only go to the doctor once a year for an annual examination, have no health conditions,
don't need regular expensive prescription medications and are generally healthy,
consider cutting out coverage for office visits and prescriptions.
if you're reasonably healthy, don't visit the doctor very often and don't need
to use expensive medications, consider switching to a higher deductible to save
on premium costs. By increasing your deductible from $100 to $2,000, you can cut
your premium payment in half.
If you can afford to do so, pay your premiums annually rather
than monthly or quarterly to avoid service fees and to take advantage of prepayment
discounts where available.
because you're going it alone in your business doesn't mean you can't take advantage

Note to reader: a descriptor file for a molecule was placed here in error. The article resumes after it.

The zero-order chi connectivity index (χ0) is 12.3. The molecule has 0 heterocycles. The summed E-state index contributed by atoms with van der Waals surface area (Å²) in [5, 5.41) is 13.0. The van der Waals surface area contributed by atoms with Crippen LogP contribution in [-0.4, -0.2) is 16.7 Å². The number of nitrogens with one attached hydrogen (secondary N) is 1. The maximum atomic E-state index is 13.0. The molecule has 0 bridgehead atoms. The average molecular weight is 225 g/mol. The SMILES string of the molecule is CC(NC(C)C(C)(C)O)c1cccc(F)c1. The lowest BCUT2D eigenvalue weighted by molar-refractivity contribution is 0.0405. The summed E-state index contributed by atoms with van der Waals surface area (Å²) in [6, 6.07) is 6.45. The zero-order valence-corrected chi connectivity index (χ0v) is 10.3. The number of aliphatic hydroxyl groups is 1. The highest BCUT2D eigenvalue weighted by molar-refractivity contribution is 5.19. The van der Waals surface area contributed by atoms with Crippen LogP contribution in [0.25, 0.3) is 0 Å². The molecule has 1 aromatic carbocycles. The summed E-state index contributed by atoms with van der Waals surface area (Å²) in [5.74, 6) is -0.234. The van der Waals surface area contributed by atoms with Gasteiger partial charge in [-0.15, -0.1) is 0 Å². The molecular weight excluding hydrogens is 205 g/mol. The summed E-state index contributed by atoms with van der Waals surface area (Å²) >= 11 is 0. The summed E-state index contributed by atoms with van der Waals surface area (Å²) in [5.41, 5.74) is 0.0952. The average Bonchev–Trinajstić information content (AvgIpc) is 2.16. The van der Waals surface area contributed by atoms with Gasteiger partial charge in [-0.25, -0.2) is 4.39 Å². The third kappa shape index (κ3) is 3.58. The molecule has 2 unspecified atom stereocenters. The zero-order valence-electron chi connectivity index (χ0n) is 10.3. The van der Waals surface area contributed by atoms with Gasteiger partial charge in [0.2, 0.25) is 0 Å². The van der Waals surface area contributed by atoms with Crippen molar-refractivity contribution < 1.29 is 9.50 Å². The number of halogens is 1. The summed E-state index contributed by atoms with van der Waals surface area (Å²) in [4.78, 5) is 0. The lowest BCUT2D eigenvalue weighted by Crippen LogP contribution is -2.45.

of the group buying power that being a member of an association offers. Check
out your local chamber of commerce, various trade and professional groups and
small and home business associations for member benefits. Many offer access to
discounted health insurance. Here
are a few small/home business association links to get you started: National
Association for the Self-Employed National
forget to check out local associations in your area or associations relevant to
your particular profession.
to offer insurance products online means insurance companies save on broker and
agent fees. Often, this translates into premium savings for policies purchased
over the Internet. So, when your fingers do the walking, make sure they do so
on a keyboard and not the Yellow Pages.
the Health Insurance Portability and Accountability Act (HIPAA), if you're self-employed
you may be eligible to use a medical savings account, or MSA. MSAs